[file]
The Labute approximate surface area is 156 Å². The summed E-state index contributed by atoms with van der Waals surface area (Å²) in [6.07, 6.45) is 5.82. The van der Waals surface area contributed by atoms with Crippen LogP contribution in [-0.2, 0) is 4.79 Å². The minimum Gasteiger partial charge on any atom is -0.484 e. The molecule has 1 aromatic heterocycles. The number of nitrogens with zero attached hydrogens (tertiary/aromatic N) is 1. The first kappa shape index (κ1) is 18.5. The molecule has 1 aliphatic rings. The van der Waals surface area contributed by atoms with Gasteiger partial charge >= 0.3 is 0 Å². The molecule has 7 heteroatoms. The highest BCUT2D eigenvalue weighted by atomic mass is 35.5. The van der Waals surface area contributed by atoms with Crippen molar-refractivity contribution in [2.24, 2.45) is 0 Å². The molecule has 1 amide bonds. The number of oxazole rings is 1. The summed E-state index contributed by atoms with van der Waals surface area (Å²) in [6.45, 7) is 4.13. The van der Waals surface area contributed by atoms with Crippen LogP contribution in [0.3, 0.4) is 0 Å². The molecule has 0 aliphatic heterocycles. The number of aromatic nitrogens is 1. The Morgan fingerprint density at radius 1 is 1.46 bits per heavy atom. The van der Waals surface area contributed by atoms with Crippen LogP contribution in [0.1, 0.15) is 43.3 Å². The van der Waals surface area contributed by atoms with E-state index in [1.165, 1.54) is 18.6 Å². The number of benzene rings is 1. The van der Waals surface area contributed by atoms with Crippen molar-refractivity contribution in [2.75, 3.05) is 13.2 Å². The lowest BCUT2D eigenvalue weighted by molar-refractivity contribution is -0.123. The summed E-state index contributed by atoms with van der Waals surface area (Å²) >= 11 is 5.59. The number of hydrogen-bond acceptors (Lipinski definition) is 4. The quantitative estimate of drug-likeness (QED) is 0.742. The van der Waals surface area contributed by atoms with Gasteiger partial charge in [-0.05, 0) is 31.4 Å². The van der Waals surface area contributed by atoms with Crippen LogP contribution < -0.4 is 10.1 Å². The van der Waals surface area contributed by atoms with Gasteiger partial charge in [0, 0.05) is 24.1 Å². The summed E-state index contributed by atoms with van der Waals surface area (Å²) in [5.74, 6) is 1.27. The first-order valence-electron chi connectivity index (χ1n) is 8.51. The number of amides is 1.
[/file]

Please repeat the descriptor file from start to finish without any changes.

The Labute approximate surface area is 156 Å². The summed E-state index contributed by atoms with van der Waals surface area (Å²) in [6.07, 6.45) is 5.82. The van der Waals surface area contributed by atoms with Crippen LogP contribution in [-0.2, 0) is 4.79 Å². The minimum Gasteiger partial charge on any atom is -0.484 e. The molecule has 1 aromatic heterocycles. The number of nitrogens with zero attached hydrogens (tertiary/aromatic N) is 1. The first kappa shape index (κ1) is 18.5. The molecule has 1 aliphatic rings. The van der Waals surface area contributed by atoms with Gasteiger partial charge >= 0.3 is 0 Å². The molecule has 7 heteroatoms. The highest BCUT2D eigenvalue weighted by atomic mass is 35.5. The van der Waals surface area contributed by atoms with Crippen molar-refractivity contribution in [2.24, 2.45) is 0 Å². The molecule has 1 amide bonds. The number of oxazole rings is 1. The summed E-state index contributed by atoms with van der Waals surface area (Å²) in [6.45, 7) is 4.13. The van der Waals surface area contributed by atoms with Crippen LogP contribution in [0.3, 0.4) is 0 Å². The molecule has 0 aliphatic heterocycles. The number of aromatic nitrogens is 1. The Morgan fingerprint density at radius 1 is 1.46 bits per heavy atom. The van der Waals surface area contributed by atoms with Crippen LogP contribution in [0.1, 0.15) is 43.3 Å². The van der Waals surface area contributed by atoms with E-state index in [1.165, 1.54) is 18.6 Å². The number of benzene rings is 1. The van der Waals surface area contributed by atoms with Crippen molar-refractivity contribution in [2.75, 3.05) is 13.2 Å². The lowest BCUT2D eigenvalue weighted by molar-refractivity contribution is -0.123. The summed E-state index contributed by atoms with van der Waals surface area (Å²) >= 11 is 5.59. The number of hydrogen-bond acceptors (Lipinski definition) is 4. The quantitative estimate of drug-likeness (QED) is 0.742. The van der Waals surface area contributed by atoms with Gasteiger partial charge in [-0.05, 0) is 31.4 Å². The van der Waals surface area contributed by atoms with Crippen LogP contribution < -0.4 is 10.1 Å². The van der Waals surface area contributed by atoms with Gasteiger partial charge in [0, 0.05) is 24.1 Å². The summed E-state index contributed by atoms with van der Waals surface area (Å²) in [5.74, 6) is 1.27. The first-order valence-electron chi connectivity index (χ1n) is 8.51. The number of amides is 1.